WASHINGTON – Lockheed Martin stands to receive an additional $345.6 million from the U.S. government for its work on a ground-based ballistic missile defense system.
The added money will go towards the company’s work on the Terminal High Altitude Area Defense system, or THAAD, for the Missile Defense Agency. It brings the total potential value of the indefinite-quantity, indefinite-delivery contract to more than $1.3 billion.
A press release from the Defense Department said the modification will allow “additional incremental development, support to flight and ground test programs, and responsive support to warfighter requirements to sustain the Ballistic Missile Defense System throughout the acquisition life cycle.”
THAAD consists of a boosted intercept vehicle designed to destroy incoming missiles in flight. It’s designed primarily for deployment overseas to protect against regional ballistic missile threats. Aerojet Rocketdyne provides the booster.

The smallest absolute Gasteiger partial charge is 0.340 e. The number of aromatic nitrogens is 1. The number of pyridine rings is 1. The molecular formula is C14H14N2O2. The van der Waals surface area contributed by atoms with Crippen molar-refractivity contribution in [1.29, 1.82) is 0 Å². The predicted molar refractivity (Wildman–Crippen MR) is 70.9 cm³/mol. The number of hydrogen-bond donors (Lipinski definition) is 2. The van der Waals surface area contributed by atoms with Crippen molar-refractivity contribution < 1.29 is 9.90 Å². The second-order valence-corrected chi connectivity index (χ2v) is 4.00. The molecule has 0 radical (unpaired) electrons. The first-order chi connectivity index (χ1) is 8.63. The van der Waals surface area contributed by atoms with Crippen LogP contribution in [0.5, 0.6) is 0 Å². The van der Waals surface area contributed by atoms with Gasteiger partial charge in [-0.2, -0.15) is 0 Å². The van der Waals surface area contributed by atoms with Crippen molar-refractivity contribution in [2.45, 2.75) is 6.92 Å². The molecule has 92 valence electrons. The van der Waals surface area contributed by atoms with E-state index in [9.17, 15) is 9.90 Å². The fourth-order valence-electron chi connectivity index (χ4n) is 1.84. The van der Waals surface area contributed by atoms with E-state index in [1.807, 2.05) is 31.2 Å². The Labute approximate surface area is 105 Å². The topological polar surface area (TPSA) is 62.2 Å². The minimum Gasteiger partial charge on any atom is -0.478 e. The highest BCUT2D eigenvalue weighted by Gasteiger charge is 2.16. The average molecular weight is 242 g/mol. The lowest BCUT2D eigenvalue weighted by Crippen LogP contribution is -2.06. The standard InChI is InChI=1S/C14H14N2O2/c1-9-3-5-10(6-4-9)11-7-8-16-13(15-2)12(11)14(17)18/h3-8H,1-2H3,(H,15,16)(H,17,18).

Lockheed Martin has also been working on developing an “Extended Range” version, dubbed THAAD-ER. This would feature a two-stage booster rocket that could travel at higher speeds. In theory, this would allow the system to intercept incoming missiles at a much earlier stage of flight.
In a statement sent to SpaceNews, the company said “We look forward to continuing our close partnership with the Missile Defense Agency to deliver THAAD’s unparalleled capability to defend against a range of missile threats.”
Lockheed Martin’s contract modification was announced the same day U.S. Defense Secretary James Mattis, en route to Seoul, reaffirmed the United States’ commitment to deploying THAAD in South Korea to defend against potential North Korean missile attacks.
“That THAAD is for defense of our ally’s people, of our troops who are committed to their defense,” Mattis told reporters Feb. 1, according to a Pentagon transcript. “And were it not for the provocative behavior of North Korea we would have no need for THAAD out here.”